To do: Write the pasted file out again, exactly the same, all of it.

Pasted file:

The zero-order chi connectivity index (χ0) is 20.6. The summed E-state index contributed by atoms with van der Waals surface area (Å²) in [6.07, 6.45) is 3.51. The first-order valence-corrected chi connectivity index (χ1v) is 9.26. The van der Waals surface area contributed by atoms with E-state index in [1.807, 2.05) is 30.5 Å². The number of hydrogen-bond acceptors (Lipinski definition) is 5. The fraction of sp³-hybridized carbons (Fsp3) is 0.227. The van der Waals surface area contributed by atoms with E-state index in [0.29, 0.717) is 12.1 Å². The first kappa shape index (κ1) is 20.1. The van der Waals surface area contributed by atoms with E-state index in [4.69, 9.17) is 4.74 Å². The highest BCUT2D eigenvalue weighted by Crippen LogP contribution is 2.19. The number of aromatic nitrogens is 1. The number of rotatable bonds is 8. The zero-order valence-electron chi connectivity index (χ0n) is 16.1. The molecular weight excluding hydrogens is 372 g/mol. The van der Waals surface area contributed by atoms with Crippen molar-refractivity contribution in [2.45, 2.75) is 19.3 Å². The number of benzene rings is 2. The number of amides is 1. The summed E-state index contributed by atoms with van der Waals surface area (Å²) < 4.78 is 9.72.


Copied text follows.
The zero-order chi connectivity index (χ0) is 20.6. The summed E-state index contributed by atoms with van der Waals surface area (Å²) in [6.07, 6.45) is 3.51. The first-order valence-corrected chi connectivity index (χ1v) is 9.26. The van der Waals surface area contributed by atoms with E-state index in [1.807, 2.05) is 30.5 Å². The number of hydrogen-bond acceptors (Lipinski definition) is 5. The fraction of sp³-hybridized carbons (Fsp3) is 0.227. The van der Waals surface area contributed by atoms with E-state index in [0.29, 0.717) is 12.1 Å². The first kappa shape index (κ1) is 20.1. The van der Waals surface area contributed by atoms with E-state index in [4.69, 9.17) is 4.74 Å². The highest BCUT2D eigenvalue weighted by Crippen LogP contribution is 2.19. The number of aromatic nitrogens is 1. The number of rotatable bonds is 8. The zero-order valence-electron chi connectivity index (χ0n) is 16.1. The molecular weight excluding hydrogens is 372 g/mol. The van der Waals surface area contributed by atoms with Crippen molar-refractivity contribution in [2.45, 2.75) is 19.3 Å². The number of benzene rings is 2. The number of amides is 1. The summed E-state index contributed by atoms with van der Waals surface area (Å²) < 4.78 is 9.72.